Tag Archives: nordic mythology

The Changeling by Victor Lavalle

The Changeling, by Victor Lavalle, is, at its core, a book about fatherhood, what it means to be a good father. Apollo, who has his own daddy issues, having been abandoned by his dad when he was a young kid, is now a father himself. However, his world is completely shattered when… well, I won’t say more about what happens. Suffice it to say that Apollo undergoes a quest to find out what really happened to him and, more importantly, why.

The Changeling takes place in modern New York City but infuses elements of Nordic mythology. All of this is to examine what it means to be a father, not only from Apollo’s perspective as both a son and a father himself, but also from others, including those of the bad guys. At one point, Apollo self-congratulates himself on being a so-called “new dad”: “New Dads carry the diaper bag — really a big old purse — without awareness of shame. New Dads are emotionally available. New Dads do half the housework (really more like 35 percent, but that’s still so much better than zero). New Dads fix all the mistakes the Old Dads made.” However, later, another character rants at Apollo: “I know you. One of these special new fathers. You’re going to document every moment, every breath of your child’s life. You take videos of them while they’re sleeping and slap them on the computer before the baby wakes up. You think you’re being so loving. You’ll be a better father than the one who raised you!… But let me tell you what I see instead. The neediness of it. The begging to be applauded. As if the praise of a thousand strangers would ever make up for the fact that you didn’t feel loved enough as a child.” This is the real tension in the book: what makes a good father? To what lengths do good fathers go? Even the bad guys are motivated, in some sense, by being good fathers. The entire chain of events that lead to Apollo’s misery begin with an act, centuries before, of a father trying to do right by his family.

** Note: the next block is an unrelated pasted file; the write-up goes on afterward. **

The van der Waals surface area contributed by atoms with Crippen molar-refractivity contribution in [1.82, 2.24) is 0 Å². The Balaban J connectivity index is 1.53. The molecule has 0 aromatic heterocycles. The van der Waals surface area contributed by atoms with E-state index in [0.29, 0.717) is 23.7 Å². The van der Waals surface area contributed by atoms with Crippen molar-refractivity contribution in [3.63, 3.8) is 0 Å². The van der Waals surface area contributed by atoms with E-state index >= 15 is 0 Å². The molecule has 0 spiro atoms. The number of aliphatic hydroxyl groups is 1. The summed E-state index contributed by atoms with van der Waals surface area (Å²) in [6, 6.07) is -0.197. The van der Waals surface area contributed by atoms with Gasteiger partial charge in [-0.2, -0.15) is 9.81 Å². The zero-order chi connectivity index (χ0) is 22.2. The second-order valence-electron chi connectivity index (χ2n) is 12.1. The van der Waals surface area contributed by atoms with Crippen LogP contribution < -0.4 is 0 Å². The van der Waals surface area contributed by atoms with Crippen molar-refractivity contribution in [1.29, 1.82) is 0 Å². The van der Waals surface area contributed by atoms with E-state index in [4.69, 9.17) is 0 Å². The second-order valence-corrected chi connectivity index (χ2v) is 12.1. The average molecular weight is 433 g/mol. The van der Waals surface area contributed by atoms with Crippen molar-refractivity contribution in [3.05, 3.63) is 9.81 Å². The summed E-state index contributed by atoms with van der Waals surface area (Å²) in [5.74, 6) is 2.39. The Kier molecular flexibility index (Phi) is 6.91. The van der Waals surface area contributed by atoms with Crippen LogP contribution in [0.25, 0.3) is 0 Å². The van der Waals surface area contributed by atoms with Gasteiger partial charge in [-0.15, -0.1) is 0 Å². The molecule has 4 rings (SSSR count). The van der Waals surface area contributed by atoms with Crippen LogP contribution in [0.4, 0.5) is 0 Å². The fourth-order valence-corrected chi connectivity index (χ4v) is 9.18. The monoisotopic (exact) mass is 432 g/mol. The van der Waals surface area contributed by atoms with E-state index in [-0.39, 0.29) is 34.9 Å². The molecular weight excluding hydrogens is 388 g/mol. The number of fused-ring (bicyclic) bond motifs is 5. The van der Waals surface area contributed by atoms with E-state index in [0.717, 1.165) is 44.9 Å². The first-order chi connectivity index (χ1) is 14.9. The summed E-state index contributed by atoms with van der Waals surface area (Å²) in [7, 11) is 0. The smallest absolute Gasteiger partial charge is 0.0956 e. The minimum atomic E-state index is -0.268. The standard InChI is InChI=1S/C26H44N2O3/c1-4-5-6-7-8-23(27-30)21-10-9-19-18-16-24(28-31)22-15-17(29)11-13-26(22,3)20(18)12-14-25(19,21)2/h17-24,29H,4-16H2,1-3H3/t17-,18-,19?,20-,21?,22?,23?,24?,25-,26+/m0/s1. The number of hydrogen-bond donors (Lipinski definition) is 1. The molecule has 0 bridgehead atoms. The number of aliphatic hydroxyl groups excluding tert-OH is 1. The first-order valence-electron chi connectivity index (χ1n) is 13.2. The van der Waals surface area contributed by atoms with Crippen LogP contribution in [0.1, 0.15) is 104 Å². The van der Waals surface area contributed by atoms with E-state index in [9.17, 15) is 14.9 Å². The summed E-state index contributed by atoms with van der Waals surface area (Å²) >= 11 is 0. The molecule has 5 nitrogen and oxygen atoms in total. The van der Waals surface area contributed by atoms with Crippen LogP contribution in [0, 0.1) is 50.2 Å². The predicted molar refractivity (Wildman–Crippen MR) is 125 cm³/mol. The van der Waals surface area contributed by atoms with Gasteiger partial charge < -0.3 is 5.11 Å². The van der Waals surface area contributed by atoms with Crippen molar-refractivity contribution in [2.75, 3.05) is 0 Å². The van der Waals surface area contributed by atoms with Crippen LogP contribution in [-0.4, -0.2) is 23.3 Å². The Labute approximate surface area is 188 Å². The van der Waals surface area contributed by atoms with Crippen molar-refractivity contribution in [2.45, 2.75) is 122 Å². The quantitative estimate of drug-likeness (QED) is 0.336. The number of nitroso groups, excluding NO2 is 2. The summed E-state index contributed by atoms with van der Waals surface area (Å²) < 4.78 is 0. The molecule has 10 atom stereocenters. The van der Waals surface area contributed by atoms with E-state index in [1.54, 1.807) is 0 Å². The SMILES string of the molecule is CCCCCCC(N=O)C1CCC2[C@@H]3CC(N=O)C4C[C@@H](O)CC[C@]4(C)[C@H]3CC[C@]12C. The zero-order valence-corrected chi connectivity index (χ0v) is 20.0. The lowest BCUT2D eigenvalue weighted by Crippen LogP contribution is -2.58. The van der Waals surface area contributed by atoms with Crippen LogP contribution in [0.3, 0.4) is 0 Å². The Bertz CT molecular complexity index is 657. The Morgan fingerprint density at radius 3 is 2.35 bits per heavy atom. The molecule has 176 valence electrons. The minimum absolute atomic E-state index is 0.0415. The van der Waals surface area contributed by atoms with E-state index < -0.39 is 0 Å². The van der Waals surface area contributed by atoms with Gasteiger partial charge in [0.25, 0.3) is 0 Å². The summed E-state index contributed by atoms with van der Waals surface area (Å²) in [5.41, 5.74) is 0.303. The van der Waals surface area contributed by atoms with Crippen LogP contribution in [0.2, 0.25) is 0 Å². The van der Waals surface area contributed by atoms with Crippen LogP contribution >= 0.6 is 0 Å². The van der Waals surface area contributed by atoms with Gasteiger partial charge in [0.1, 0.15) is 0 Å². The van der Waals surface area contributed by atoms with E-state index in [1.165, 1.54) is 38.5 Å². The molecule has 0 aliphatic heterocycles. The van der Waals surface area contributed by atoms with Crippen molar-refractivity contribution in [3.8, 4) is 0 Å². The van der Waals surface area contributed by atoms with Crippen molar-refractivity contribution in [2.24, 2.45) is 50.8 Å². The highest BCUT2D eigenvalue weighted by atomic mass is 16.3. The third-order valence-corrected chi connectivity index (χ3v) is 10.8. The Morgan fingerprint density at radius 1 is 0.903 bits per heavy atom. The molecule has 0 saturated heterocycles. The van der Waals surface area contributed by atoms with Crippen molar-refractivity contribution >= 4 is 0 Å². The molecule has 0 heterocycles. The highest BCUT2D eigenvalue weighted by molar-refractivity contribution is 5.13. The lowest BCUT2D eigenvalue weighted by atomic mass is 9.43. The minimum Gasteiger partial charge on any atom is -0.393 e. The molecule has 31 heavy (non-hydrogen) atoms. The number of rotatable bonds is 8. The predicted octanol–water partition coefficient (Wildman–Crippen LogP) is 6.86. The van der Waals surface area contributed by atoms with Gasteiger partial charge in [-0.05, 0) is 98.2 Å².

Lavalle’s characters come alive through their interactions between one another. Apollo is the central character, but his wife Emma, their son Brian (named after Apollo’s long-vanished dad), his best friend Patrice, his mother Lillian, and others make for a complex set of characters that are all well-developed and add to the richness of Apollo’s world. At various times, Apollo has reason to doubt all of them, emphasizing how we are all ultimately, to some degree, navigating this world on our own. And, especially in his world, Apollo has no idea of whom he can trust.

Lavalle has a sharp wit and keen insight that makes for pleasurable reading. Here are some of my favorite lines :

  • ‘Women only like jerks.’ That’s the mantra of dudes who have made themselves undateable but aren’t willing to take the blame.
  • The only real magic is the things we’ll do for the ones we love.
  • Do you know how much harm ‘happily ever after’ has done to mankind?
  • The last two days had been an uncut drug, an overdose of the improbable.”
  • In America your name must be convenient or it must be changed.”
  • What lengths will people stretch to believe they’re still good?”

This last line emphasizes that, in the world of The Changeling, while there are certainly bad guys, they aren’t evil, per se, in the sense that they are inherently trying to do bad things. They think they are doing good things, they are doing the right thing. They are wrong, but they don’t realize it. They have motivations that, to them, seem reasonable and maybe even right. It is the kind of grey world that most appeals to me.